At the rally, the blue, red and white flame, the FN’s historic logo, was nowhere to be seen. Even the words “Front National” had deserted the posters, which were instead plastered with “in the name of the people” slogans beneath Marine’s name and large smile. But everyone wears a blue rose at the buttonhole. “It’s the synthesis between the left’s rose and the right’s blue colour”, Pfeiffer said. “The symbol of the impossible becoming possible.” So, neither left nor right? I ask, echoing Macron’s campaign appeal. “Or both left and right”, Pfeiffer answered with a grin.

This nationwide rebranding follows years of efforts to polish the party’s jackass image, forged by decades of xenophobic, racist and anti-Semitic declarations by Le Pen Sr. His daughter evicted him from the party in 2015.

Still, Le Pen’s main pledges revolve around the same issue her father obsessed over - immigration. The resources spent on "dealing with migrants" will, Le Pen promises, be redirected to address the concerns of "the French people". Unemployment, which has been hovering at 10 per cent for years, is very much one of them. Moselle's damaged job market is a booster for the FN - between 10 and 12 per cent of young people are unemployed.

Yet the two phenomena cannot always rationally be linked. The female FN supporters I met candidly admitted they drove from France to Luxembourg every day for work and, like many locals, often went shopping in Germany. Yet they hoped to see the candidate of “Frexit” enter the Elysee palace in May. “We've never had problems to work in Luxembourg. Why would that change?” asked Bertrand. (Le Pen's “144 campaign pledges” promise frontier workers “special measures” to cross the border once out of the Schengen area, which sounds very much like the concept of the Schengen area itself.)

Grégoire Laloux, 21, studied history at the University of Metz. He didn't believe in the European Union. “Countries have their own interests. There are people, but no European people,” he said. “Marine is different because she defends patriotism, sovereignty, French greatness and French history.” He compared Le Pen to Richelieu, the cardinal who made Louis XIV's absolute monarchy possible:  “She, too, wants to build a modern state.”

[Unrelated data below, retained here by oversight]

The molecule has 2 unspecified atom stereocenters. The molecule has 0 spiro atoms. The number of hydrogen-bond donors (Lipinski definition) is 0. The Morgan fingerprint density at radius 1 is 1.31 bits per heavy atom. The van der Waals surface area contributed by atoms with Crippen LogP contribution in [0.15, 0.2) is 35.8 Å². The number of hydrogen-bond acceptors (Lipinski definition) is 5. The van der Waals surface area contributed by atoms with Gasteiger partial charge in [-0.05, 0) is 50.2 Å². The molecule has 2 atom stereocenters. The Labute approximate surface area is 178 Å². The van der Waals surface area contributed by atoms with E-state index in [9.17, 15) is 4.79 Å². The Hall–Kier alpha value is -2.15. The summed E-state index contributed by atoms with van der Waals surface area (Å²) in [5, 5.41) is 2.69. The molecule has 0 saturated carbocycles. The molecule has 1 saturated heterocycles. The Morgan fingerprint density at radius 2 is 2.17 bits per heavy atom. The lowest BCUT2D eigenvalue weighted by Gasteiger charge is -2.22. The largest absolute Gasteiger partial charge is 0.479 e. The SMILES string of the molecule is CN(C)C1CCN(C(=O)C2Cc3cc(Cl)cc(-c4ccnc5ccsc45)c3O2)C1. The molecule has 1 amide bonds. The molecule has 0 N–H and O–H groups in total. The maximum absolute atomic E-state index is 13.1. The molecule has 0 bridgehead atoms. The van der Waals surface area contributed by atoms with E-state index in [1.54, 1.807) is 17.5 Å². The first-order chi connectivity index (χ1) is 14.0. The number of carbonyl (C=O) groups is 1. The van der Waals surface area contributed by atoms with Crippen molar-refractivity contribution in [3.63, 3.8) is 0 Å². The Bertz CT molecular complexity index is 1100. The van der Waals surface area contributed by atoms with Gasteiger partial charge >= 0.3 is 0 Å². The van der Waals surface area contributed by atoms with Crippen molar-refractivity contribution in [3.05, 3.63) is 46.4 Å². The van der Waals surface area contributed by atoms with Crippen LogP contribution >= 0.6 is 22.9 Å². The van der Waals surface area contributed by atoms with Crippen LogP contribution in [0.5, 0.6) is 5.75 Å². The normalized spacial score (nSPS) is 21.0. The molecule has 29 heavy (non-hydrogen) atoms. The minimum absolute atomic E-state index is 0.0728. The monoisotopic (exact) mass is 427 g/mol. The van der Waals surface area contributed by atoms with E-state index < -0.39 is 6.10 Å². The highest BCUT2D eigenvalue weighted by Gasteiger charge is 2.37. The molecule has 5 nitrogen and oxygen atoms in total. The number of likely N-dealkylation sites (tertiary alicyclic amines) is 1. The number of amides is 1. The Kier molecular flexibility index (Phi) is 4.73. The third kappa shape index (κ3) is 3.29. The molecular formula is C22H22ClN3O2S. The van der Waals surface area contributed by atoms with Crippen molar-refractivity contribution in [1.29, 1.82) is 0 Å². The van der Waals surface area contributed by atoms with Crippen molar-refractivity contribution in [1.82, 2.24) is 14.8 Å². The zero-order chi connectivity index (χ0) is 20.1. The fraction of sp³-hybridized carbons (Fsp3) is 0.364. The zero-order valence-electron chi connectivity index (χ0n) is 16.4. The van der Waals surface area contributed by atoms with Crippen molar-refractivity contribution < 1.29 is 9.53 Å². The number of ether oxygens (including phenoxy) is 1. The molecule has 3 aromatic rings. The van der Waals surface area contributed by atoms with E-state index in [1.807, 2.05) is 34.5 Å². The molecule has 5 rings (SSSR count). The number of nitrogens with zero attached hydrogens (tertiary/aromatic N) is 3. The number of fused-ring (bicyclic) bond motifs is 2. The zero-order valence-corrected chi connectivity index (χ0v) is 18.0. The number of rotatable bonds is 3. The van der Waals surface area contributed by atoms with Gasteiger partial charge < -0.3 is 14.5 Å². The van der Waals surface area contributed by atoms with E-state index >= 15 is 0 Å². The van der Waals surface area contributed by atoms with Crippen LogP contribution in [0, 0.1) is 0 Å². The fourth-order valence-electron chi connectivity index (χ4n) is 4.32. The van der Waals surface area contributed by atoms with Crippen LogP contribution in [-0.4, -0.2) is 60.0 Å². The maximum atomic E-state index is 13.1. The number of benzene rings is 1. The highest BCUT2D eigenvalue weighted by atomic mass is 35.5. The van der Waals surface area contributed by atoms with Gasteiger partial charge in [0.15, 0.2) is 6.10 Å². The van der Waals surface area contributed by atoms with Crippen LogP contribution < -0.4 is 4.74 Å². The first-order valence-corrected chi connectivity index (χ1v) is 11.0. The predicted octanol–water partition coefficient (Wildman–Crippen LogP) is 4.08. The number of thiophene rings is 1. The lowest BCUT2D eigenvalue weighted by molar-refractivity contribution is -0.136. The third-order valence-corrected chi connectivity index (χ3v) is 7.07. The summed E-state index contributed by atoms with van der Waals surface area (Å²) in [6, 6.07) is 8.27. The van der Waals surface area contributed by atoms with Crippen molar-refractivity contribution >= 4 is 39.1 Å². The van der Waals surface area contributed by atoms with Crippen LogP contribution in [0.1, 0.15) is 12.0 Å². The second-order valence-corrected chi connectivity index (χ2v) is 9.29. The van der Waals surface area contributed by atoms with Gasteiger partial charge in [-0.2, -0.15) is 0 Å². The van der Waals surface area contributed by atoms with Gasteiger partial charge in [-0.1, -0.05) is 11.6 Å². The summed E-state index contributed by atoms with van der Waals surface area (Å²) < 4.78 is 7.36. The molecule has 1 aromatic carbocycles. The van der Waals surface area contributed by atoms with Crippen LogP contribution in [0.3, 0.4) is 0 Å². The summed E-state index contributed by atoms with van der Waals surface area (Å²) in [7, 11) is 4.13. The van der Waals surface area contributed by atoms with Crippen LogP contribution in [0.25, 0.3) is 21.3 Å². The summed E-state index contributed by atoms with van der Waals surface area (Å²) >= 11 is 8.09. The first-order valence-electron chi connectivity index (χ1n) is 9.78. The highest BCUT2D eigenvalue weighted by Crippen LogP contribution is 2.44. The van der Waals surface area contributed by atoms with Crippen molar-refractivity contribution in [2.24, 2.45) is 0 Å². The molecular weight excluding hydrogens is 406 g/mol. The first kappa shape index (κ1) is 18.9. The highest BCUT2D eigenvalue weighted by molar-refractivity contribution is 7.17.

French populists are quick to link the country's current problems to immigration, and these FN supporters were no exception. “With 7m poor and unemployed, we can't accept all the world's misery,” Olivier Musci, 24, a grandchild of Polish and Italian immigrants, told me. “Those we welcome must serve the country and be proud to be here.”

Lola echoed this call for more assimilation. “At our shopping centre, everyone speaks Arabic now," she said. "People have spat on us, thrown pebbles at us because we're lesbians. But I'm in my country and I have the right to do what I want.” When I asked if the people who attacked them were migrants, she was not so sure. “Let's say, they weren't white.”

Trump promised to “Make America Great Again”. To where would Le Pen's France return? Would it be sovereign again? White again? French again? Ruled by absolutism again? She has blurred enough lines to seduce voters her father never could – the young, the gay, the left-wingers. At the end of his speech, under the rebranded banners, Philippot invited the audience to sing La Marseillaise with him. And in one voice they did: “To arms citizens! Form your battalions! March, march, let impure blood, water our furrows...” The song is the same as the one I knew growing up. But it seemed to me, this time, a more sinister tune.